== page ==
• Marion Zimmer Bradley parodied this in a Darkover story.

We have to tell them again and again:
Rape the women and kill the men.
Sometimes I think they'll never learn:
First you pillage and then you burn.

Live-Action TV

Viking #1 (Allen): Rape all the men and kill all the women!
Viking #2: Don't you mean kill all the men and rape all the women?
Viking #1: You pillage your way and I'll pillage mine.

  • The Reavers. But not necessarily in that order.
  • Game of Thrones shows the Dothraki indulging in this at one point which comes back to bite Khal Drogo when he needs some medical attention. Also mentioned as happening offscreen.
  • The opening of Season 6 of Buffy the Vampire Slayer has a gang of demon bikers discovering the Slayer is dead and doing this to Sunnydale. At one stage Spike when watches the demons force their way into a house and hears a Screaming Woman, he has a big grin as he remembers doing such things himself. Fortunately Spike has Dawn with him.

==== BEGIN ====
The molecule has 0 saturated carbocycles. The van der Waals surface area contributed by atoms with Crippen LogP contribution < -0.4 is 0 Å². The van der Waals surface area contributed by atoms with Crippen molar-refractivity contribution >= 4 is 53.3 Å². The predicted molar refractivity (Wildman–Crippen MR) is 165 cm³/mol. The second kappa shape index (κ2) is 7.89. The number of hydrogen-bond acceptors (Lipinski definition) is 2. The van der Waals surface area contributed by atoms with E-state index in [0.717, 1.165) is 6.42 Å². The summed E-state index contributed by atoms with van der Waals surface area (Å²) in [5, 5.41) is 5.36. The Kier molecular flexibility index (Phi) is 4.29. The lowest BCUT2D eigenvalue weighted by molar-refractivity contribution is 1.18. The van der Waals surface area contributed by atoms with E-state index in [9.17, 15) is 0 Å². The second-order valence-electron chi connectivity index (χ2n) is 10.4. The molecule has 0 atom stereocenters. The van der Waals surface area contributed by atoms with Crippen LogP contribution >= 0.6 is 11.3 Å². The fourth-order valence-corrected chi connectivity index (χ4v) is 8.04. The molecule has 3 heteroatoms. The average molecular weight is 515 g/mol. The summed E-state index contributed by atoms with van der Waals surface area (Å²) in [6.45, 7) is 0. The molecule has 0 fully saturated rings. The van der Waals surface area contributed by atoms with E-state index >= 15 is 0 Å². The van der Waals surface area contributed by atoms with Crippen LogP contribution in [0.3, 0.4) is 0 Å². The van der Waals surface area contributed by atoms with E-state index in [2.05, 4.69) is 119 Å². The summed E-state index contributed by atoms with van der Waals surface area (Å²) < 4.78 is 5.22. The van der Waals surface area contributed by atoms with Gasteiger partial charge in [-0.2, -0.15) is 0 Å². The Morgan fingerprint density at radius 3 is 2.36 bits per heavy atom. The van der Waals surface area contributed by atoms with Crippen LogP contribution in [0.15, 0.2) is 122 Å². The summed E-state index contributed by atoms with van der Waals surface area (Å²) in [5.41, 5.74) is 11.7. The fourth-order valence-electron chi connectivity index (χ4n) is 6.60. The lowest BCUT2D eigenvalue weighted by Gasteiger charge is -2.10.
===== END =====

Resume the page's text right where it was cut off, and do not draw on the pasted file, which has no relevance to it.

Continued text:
• Farscape: Despite his efforts to stay below the radar (to avoid the various bad guys who want him dead), Crichton and his exploits still become well known...and blown way out of proportion

Borlik: You know, I heard he destroyed a Peacekeeper Gammak Base. Murdered an entire Nebari battalion--even laid waste to a shadow depository. Guy was a devil. He raped and pillaged, he popped eyeballs-
John: Whoa-whoa! Where-? Where do they get these stories? Let's set the facts straight. First off, there was no raping, very little pillaging, and Frau Blucher popped all the eyeballs.


  • "Gods of War Arise" by Amon Amarth
  • A good portion of Manowar's lyrics
  • Procol Harum, "Whaling Stories".

Sack the town and rob the tower
And steal the alphabet

May the candles on your cake
Burn like cities in your wake
Burn the castle and storm the keep
Kill the women, but save the sheep